Coagulation

In DOAC era, dentists are still stopping anticoagulants before tooth extractions


One in three dentists say they would stop anticoagulants in patients undergoing tooth extraction, despite guidelines saying this is unnecessary and may put patients at risk of serious thrombotic events such as stroke.

A survey of 89 dental practitioners in WA found that 57 (36%) would advise stopping anticoagulants and antiplatelets for between 24-72 hours preceding an extraction as a precaution against risk of bleeding.

While most of the dentists said they would not change anticoagulant therapy, 32.6% said they would stop DOACs and 29.2% would advise stopping warfarin prior to an extraction.

Dentists who were younger (less than five years in practice) were less likely to recommend stopping anticoagulants than those who had been in practice for longer, perhaps reflecting therapeutic inertia over changes in guidelines on anticoagulation and the ‘warfarin wars’ controversies over the risk and benefits of thrombosis vs bleeding risk.

Dentists who did a higher volume of tooth extractions (10-30 teeth per month) were more likely to stop anticoagulants before an extraction.

The authors of the study noted that guidelines on anticoagulant use have been revised in recent years to advise that cessation is unnecessary for minor procedures that are only at low risk of causing bleeding such as dentistry (extraction of up to three teeth) as well as joint injections, cataract surgery and pacemaker insertion.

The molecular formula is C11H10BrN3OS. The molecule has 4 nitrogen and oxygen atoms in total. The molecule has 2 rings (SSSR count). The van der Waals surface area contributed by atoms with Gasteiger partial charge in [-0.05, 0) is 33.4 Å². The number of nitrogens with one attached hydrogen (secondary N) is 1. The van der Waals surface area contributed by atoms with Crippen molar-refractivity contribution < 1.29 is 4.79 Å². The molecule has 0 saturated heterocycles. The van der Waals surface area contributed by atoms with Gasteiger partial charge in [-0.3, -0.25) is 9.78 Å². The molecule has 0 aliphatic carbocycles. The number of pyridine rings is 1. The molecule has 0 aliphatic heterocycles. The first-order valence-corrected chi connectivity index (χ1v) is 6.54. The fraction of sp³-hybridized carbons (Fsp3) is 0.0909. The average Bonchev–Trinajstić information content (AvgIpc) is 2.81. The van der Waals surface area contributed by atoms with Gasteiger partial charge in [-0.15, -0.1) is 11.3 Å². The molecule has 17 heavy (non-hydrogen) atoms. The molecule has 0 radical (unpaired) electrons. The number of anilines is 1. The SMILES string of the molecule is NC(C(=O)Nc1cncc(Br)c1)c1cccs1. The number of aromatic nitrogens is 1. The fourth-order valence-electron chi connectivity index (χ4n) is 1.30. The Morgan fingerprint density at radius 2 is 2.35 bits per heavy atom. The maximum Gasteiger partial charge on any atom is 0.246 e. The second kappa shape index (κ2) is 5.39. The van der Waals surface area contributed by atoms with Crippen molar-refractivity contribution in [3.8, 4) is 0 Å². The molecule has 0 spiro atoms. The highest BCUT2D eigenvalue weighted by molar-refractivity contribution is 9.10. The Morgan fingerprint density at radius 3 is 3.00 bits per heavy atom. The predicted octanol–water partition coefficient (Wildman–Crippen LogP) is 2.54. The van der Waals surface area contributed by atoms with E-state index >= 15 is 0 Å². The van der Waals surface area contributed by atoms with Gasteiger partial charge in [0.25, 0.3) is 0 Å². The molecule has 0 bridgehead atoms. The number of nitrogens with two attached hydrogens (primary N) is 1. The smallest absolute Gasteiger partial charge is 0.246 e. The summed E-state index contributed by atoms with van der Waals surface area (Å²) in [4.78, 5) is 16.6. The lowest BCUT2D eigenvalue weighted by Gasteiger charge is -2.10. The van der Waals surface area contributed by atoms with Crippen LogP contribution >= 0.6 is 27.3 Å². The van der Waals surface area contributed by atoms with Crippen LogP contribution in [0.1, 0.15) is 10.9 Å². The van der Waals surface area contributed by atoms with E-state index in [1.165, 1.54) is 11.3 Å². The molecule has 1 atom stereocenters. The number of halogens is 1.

“Regardless of the dental procedure, the risk of thromboembolism, stroke and myocardial infarction far outweighs the consequences of prolonged bleeding which can usually be controlled with local measures including placement of a haemostatic agent, closure with sutures and use of tranexamic acid,” they wrote.

“Hence, for most dental procedures, VKAs and DOACs must be maintained,” they said.

They also noted that may dentists would advise stopping anticoagulants for only 24 hours, which had little scientific rationale particularly if the average life of the DOAC or warfarin was long.

They said the INR would usually dictate practice for patients on warfarin, but that in general, dental practitioners should consider the greater risk of a thromboembolic event if the patient were to cease their anticoagulants and/or antiplatelets.

“The recommendations should be for local measures to control bleeding and to limit the number of extractions to three or less teeth rather than ceasing DOACs and/or antiplatelets,” they said.

“If there are any concerns regarding a patient’s risk of bleeding following an extraction, a pre-operative discussion with the medical practitioner who prescribed the anticoagulant, whether this is a general practitioner or specialist, would be valuable.”

They concluded that the knowledge gap in understandig of anticoagulant risk and benefits “may be something that requires action through the dental curriculums i.e. through the Australian Dental Council”.

“It is possible that there needs to be detailed guidelines in Australia to aid dentists managing the patients on anticoagulant and/or antiplatelet therapy,” they added.

The survey results are published in the Australian Dental Journal.

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